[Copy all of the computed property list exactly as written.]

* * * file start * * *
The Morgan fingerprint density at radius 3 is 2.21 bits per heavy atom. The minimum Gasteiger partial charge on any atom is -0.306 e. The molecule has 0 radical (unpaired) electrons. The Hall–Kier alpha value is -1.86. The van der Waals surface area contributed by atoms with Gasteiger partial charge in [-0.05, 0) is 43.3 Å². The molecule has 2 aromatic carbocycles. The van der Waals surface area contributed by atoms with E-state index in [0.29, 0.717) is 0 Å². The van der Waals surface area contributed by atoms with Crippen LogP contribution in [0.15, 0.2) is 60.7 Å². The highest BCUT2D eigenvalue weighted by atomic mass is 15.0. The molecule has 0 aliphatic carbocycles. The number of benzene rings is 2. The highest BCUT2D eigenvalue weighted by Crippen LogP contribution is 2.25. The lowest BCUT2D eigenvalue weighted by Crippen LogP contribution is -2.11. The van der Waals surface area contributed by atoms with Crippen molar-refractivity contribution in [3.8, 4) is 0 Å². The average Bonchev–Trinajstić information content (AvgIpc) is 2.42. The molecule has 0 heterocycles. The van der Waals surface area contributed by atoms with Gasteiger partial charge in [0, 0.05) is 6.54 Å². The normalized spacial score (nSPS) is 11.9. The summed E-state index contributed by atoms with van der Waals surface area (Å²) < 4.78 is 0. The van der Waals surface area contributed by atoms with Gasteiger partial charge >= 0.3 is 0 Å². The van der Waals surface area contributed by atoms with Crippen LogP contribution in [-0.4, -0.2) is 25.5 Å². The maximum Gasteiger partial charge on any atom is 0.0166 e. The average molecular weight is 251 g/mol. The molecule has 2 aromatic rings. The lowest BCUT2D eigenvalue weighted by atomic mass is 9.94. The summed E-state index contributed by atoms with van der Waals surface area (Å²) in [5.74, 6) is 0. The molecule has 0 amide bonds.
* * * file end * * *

The Morgan fingerprint density at radius 3 is 2.21 bits per heavy atom. The minimum Gasteiger partial charge on any atom is -0.306 e. The molecule has 0 radical (unpaired) electrons. The Hall–Kier alpha value is -1.86. The van der Waals surface area contributed by atoms with Gasteiger partial charge in [-0.05, 0) is 43.3 Å². The molecule has 2 aromatic carbocycles. The van der Waals surface area contributed by atoms with E-state index in [0.29, 0.717) is 0 Å². The van der Waals surface area contributed by atoms with Crippen LogP contribution in [0.15, 0.2) is 60.7 Å². The highest BCUT2D eigenvalue weighted by atomic mass is 15.0. The molecule has 0 aliphatic carbocycles. The number of benzene rings is 2. The highest BCUT2D eigenvalue weighted by Crippen LogP contribution is 2.25. The lowest BCUT2D eigenvalue weighted by Crippen LogP contribution is -2.11. The van der Waals surface area contributed by atoms with Crippen molar-refractivity contribution in [3.8, 4) is 0 Å². The average Bonchev–Trinajstić information content (AvgIpc) is 2.42. The molecule has 0 heterocycles. The van der Waals surface area contributed by atoms with Gasteiger partial charge in [0, 0.05) is 6.54 Å². The normalized spacial score (nSPS) is 11.9. The summed E-state index contributed by atoms with van der Waals surface area (Å²) < 4.78 is 0. The van der Waals surface area contributed by atoms with Gasteiger partial charge >= 0.3 is 0 Å². The van der Waals surface area contributed by atoms with Crippen LogP contribution in [-0.4, -0.2) is 25.5 Å². The maximum Gasteiger partial charge on any atom is 0.0166 e. The average molecular weight is 251 g/mol. The molecule has 2 aromatic rings. The lowest BCUT2D eigenvalue weighted by atomic mass is 9.94. The summed E-state index contributed by atoms with van der Waals surface area (Å²) in [5.74, 6) is 0. The molecule has 0 amide bonds.